This racism and mockery have certainly dented China’s image and drained its already meager soft power while the CCP tries to forge its soft power narrative of a “Community of Common Destiny for Humankind.” Such behavior will hurt its rise on the world stage.
The Color of Compromise ostensibly promotes a radical new way of approaching politics that rethinks everything about evangelicals and political engagement. But if you can look past Tisby’s critique of conservatism, all of the fundamentals of popular evangelical political thinking in the post-war era are still at work.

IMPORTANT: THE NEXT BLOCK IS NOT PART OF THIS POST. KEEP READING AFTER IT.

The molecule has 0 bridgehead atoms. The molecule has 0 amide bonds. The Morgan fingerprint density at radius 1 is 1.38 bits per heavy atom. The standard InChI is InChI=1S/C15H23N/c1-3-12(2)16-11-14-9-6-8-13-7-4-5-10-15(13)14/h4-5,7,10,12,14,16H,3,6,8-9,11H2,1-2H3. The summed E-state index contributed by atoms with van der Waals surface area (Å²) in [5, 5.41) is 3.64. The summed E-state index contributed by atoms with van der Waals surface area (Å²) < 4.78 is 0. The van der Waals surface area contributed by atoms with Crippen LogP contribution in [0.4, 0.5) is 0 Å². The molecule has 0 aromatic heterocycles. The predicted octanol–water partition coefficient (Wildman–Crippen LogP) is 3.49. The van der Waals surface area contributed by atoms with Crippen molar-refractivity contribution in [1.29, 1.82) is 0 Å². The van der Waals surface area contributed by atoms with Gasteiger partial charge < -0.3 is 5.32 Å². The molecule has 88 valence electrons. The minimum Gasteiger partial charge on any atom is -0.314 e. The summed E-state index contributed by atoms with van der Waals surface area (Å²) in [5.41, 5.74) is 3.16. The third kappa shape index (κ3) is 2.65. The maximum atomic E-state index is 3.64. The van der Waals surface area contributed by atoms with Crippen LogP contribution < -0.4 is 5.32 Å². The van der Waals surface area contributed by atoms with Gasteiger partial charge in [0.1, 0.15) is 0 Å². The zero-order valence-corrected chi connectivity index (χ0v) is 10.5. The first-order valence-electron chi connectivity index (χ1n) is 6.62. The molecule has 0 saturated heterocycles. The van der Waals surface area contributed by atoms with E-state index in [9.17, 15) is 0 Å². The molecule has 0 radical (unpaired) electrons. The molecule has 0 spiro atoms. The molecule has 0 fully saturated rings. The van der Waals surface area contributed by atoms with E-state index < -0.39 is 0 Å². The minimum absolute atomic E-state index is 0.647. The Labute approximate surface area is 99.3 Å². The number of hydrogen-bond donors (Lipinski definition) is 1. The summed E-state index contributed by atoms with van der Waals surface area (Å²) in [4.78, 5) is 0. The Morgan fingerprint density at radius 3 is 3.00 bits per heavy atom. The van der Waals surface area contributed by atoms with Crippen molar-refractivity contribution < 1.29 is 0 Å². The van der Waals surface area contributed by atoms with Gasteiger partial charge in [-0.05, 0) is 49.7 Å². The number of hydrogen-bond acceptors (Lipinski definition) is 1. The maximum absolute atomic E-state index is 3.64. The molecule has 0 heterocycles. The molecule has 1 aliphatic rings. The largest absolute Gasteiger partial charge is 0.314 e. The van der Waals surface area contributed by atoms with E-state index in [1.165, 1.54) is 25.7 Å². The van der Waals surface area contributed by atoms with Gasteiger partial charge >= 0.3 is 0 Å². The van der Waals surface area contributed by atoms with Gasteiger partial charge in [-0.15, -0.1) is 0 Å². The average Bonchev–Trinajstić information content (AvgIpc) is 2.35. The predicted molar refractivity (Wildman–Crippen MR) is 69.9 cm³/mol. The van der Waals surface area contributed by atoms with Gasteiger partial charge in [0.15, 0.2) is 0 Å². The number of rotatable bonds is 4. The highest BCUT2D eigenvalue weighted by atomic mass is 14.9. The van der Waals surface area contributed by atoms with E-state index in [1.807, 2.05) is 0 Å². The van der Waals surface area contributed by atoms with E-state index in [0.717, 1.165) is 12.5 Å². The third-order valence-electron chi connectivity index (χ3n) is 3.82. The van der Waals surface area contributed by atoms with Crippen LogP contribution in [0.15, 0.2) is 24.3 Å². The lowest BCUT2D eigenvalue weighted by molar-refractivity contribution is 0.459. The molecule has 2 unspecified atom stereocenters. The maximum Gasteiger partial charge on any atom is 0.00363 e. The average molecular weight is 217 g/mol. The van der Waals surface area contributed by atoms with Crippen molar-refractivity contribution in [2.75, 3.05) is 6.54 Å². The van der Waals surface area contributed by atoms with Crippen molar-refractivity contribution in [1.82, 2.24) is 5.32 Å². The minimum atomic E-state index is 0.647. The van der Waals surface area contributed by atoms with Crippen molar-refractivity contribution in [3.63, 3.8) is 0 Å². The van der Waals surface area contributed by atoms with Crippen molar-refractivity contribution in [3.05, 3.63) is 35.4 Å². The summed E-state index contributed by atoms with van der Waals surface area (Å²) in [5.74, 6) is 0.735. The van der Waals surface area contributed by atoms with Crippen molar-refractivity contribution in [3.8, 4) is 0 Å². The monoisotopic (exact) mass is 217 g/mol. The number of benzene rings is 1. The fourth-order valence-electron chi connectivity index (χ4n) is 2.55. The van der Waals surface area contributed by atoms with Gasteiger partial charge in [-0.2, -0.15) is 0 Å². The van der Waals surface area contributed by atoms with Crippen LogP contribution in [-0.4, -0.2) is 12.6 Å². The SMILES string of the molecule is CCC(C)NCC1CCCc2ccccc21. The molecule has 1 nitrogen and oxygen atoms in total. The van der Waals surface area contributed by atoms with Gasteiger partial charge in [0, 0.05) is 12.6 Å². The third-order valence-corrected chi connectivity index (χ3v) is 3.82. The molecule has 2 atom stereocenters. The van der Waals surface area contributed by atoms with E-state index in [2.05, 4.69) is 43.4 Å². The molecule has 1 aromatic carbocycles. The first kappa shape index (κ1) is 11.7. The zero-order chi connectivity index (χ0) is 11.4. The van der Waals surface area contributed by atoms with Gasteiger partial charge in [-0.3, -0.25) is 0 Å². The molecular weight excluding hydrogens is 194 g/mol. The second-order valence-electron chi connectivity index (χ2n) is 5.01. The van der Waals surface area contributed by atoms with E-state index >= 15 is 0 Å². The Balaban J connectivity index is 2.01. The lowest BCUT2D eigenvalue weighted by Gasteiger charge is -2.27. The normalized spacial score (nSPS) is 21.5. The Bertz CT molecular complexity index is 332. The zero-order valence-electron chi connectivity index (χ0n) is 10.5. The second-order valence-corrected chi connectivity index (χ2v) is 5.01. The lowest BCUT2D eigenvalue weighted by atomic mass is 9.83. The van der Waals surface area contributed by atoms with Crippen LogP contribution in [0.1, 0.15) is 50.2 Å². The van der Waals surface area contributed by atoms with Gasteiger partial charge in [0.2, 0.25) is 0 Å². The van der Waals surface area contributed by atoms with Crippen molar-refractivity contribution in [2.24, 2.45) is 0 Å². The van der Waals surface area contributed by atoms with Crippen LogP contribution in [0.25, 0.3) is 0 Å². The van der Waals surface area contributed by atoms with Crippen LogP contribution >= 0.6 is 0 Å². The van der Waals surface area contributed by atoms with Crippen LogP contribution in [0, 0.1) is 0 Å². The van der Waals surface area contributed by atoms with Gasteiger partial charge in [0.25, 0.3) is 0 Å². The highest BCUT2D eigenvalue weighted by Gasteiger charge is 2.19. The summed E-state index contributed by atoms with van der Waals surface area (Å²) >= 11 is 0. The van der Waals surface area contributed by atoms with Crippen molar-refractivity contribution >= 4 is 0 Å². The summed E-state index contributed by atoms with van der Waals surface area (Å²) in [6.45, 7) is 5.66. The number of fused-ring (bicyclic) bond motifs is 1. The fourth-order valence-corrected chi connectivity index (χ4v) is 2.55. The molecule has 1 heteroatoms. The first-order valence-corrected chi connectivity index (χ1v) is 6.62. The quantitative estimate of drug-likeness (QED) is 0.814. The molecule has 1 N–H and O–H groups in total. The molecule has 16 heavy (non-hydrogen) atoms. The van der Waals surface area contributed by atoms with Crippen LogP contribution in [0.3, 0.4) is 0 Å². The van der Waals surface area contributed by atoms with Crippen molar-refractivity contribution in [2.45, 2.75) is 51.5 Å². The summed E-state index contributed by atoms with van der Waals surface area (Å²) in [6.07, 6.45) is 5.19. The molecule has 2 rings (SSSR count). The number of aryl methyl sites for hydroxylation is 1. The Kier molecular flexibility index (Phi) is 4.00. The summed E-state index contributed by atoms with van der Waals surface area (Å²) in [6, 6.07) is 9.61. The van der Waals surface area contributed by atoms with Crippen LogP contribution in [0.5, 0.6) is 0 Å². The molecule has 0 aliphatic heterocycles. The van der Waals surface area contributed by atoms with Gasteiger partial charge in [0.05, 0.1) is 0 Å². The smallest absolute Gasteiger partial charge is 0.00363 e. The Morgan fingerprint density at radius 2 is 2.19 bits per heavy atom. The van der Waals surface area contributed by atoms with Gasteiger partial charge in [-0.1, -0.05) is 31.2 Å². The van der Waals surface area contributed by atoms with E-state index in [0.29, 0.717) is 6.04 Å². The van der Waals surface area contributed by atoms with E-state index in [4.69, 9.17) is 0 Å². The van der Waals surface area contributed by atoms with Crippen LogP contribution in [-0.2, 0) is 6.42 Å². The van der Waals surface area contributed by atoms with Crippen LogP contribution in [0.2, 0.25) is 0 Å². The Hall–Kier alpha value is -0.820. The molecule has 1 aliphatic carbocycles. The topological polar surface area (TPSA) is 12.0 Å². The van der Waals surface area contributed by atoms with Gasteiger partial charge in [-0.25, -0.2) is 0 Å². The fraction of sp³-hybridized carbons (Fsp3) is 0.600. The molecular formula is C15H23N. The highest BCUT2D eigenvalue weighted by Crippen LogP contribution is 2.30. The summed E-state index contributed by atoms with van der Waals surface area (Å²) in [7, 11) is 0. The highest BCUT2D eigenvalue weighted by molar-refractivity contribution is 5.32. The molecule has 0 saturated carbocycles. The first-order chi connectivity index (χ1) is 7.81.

We comfort ourselves, saying, “This is not who we are.” But without deeper reflection, such pat answers are lies, strengthening the “vulgarized knowledge” that allow us to ignore the chasms that threaten to consume us.
Renewed debates over history reveal the narratives that conservatives and progressives employ to justify or decry American history. One narrative insists on lionizing historical figures, the other on demonizing them—yet both distract from the ongoing pursuit of the American ideals of justice, liberty, and equality.
After Japan’s surrender 75 years ago, McCulloch implored Christians and governments to affirm “the dignity of the human person as the image of God” because this principle could determine the world’s fate.